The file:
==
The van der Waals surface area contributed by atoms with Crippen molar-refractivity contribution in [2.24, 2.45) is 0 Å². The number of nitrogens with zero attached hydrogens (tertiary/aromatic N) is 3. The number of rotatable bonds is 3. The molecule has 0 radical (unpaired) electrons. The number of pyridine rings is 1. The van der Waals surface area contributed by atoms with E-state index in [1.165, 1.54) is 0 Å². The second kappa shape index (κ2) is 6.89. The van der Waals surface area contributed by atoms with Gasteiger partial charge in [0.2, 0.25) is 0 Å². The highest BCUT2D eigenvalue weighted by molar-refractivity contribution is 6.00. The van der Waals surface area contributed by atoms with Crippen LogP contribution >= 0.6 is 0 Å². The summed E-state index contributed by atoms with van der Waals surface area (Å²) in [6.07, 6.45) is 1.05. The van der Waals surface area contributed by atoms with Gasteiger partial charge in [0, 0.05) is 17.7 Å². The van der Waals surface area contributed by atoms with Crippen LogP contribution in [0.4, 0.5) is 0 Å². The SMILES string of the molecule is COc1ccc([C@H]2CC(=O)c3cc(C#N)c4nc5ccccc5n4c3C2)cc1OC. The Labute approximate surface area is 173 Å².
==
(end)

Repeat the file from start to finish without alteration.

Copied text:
The van der Waals surface area contributed by atoms with Crippen molar-refractivity contribution in [2.24, 2.45) is 0 Å². The number of nitrogens with zero attached hydrogens (tertiary/aromatic N) is 3. The number of rotatable bonds is 3. The molecule has 0 radical (unpaired) electrons. The number of pyridine rings is 1. The van der Waals surface area contributed by atoms with E-state index in [1.165, 1.54) is 0 Å². The second kappa shape index (κ2) is 6.89. The van der Waals surface area contributed by atoms with Gasteiger partial charge in [0.2, 0.25) is 0 Å². The highest BCUT2D eigenvalue weighted by molar-refractivity contribution is 6.00. The van der Waals surface area contributed by atoms with Crippen LogP contribution >= 0.6 is 0 Å². The summed E-state index contributed by atoms with van der Waals surface area (Å²) in [6.07, 6.45) is 1.05. The van der Waals surface area contributed by atoms with Gasteiger partial charge in [0, 0.05) is 17.7 Å². The van der Waals surface area contributed by atoms with Crippen LogP contribution in [0.4, 0.5) is 0 Å². The SMILES string of the molecule is COc1ccc([C@H]2CC(=O)c3cc(C#N)c4nc5ccccc5n4c3C2)cc1OC. The Labute approximate surface area is 173 Å².